That is a great story! Though I have never doubted your immersion into the local culture. After watching the apparent efficiency of the combis in both Patzcuaro and Morelia for a number of days, we drove to San Miguel de Allende. Our immediate comment or question was: "why don't these use the same to relieve some of the congestion on their narrow one way streets?" Those MB buses do nothing but compound the congestion!

Going back to the original topic, I mentioned that there was somewhat of an uproar on one of the Lake Chapala because of the inference to the original statement. I made the following post:
"Firstly, the term "Real Mexico" is a misused broad generalization but it was "HIS" choice of words and not mine.

For many, if not most of us, where we live has been controlled for years starting with where our parents raised us and then dictated by our occupations during our working years. Come retirement time, the choice becomes our own for the very first time providing we can ignore those adult children who want to control us or our friends or extended family looking out for our best interests. We all naturally feel that our choice is well researched and that we have made the very best choice. Once that decision and commitment has been made, it is human nature to defend that choice. Furthermore, many competitive types often look down their noses at those whose choice may differ since they must feel that their choice is best.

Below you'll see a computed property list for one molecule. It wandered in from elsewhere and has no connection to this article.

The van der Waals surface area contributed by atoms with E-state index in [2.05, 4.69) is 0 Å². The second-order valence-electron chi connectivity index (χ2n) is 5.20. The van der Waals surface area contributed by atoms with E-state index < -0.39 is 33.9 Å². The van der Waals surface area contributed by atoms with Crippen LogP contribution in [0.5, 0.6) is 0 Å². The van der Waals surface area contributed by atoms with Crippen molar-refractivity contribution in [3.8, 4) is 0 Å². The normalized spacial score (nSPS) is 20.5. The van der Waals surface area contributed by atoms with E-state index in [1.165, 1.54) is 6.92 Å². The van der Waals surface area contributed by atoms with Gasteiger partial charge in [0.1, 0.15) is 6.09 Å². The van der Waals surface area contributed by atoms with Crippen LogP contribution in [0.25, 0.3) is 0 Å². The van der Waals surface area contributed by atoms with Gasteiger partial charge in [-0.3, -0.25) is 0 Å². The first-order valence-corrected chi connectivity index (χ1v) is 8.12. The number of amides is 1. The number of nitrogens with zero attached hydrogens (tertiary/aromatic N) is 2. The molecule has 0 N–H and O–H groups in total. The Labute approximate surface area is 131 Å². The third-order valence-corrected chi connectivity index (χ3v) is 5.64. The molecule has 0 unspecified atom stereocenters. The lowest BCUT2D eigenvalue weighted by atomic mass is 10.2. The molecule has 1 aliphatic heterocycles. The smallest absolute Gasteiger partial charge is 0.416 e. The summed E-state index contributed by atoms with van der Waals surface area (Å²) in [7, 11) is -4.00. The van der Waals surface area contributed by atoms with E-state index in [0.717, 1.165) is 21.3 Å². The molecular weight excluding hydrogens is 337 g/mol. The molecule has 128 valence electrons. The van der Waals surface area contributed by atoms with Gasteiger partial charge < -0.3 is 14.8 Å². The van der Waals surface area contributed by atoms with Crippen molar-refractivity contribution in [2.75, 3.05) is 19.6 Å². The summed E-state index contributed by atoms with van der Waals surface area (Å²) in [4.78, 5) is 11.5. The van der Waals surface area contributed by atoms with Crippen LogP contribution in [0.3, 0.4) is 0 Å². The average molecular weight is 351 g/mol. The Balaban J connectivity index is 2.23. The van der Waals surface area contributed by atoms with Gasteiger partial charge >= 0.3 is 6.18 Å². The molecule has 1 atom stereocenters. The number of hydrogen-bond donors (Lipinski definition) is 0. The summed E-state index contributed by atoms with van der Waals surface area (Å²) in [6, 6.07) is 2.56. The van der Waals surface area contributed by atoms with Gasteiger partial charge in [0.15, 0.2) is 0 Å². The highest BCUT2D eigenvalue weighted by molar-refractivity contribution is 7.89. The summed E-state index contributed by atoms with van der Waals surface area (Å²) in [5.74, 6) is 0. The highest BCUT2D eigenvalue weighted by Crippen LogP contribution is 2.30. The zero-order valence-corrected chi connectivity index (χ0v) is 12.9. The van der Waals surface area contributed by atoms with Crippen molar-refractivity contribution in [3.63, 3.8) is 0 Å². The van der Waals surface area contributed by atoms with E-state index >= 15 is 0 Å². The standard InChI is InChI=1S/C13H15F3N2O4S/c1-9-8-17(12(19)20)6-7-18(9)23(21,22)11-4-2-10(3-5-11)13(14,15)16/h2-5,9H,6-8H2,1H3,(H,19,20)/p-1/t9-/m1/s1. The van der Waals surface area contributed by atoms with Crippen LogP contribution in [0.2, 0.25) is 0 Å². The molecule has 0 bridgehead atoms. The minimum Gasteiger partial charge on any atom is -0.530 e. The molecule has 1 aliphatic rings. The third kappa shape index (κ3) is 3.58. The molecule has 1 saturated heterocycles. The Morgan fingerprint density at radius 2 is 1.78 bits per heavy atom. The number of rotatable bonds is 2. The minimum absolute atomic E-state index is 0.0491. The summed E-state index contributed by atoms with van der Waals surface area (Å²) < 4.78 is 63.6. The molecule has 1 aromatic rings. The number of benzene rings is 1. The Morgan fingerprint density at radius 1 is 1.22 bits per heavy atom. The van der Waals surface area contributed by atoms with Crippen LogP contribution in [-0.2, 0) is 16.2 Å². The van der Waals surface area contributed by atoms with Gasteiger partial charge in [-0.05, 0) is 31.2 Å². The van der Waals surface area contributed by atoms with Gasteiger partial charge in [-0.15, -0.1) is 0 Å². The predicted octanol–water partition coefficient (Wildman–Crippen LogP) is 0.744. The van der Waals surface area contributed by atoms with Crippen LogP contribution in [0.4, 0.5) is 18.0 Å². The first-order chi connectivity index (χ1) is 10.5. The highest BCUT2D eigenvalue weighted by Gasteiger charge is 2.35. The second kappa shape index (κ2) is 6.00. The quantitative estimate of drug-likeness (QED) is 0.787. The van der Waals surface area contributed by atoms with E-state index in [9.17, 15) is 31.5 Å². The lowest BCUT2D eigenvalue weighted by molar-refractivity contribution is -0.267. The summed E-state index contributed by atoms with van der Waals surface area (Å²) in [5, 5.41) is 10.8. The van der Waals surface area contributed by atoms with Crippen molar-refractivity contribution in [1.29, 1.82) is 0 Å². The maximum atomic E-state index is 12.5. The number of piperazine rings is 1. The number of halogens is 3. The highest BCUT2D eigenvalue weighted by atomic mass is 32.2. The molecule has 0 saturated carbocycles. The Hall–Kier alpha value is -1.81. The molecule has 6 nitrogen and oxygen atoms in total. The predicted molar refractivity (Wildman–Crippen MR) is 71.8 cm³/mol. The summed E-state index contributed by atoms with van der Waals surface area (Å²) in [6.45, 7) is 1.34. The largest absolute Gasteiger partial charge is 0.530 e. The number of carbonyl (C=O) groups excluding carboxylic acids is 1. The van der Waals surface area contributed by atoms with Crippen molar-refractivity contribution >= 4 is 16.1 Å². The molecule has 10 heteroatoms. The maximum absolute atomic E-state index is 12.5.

Hell, none of us are cut from the same mold and our particular choices need only satisfy ourselves and no one else, since we live with our choice!"

That said, I cannot see most of them having an enjoyable tale to tell if they had to ride in a vehicle with that many people packed in along with the critters!
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Peter
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PostSubject: Re: A Funny Comment   Sat 10 Sep 2011, 14:46

cheenagringo wrote:

Come retirement time, the choice becomes our own for the very first time providing we can ignore those adult children who want to control us or our friends or extended family looking out for our best interests. We all naturally feel that our choice is well researched and that we have made the very best choice. Once that decision and commitment has been made, it is human nature to defend that choice. Furthermore, many competitive types often look down their noses at those whose choice may differ since they must feel that their choice is best.


You may be overlooking that some of us viewed some of those options as a matter of gradients and made choices based on what we considered may be necessary at the time.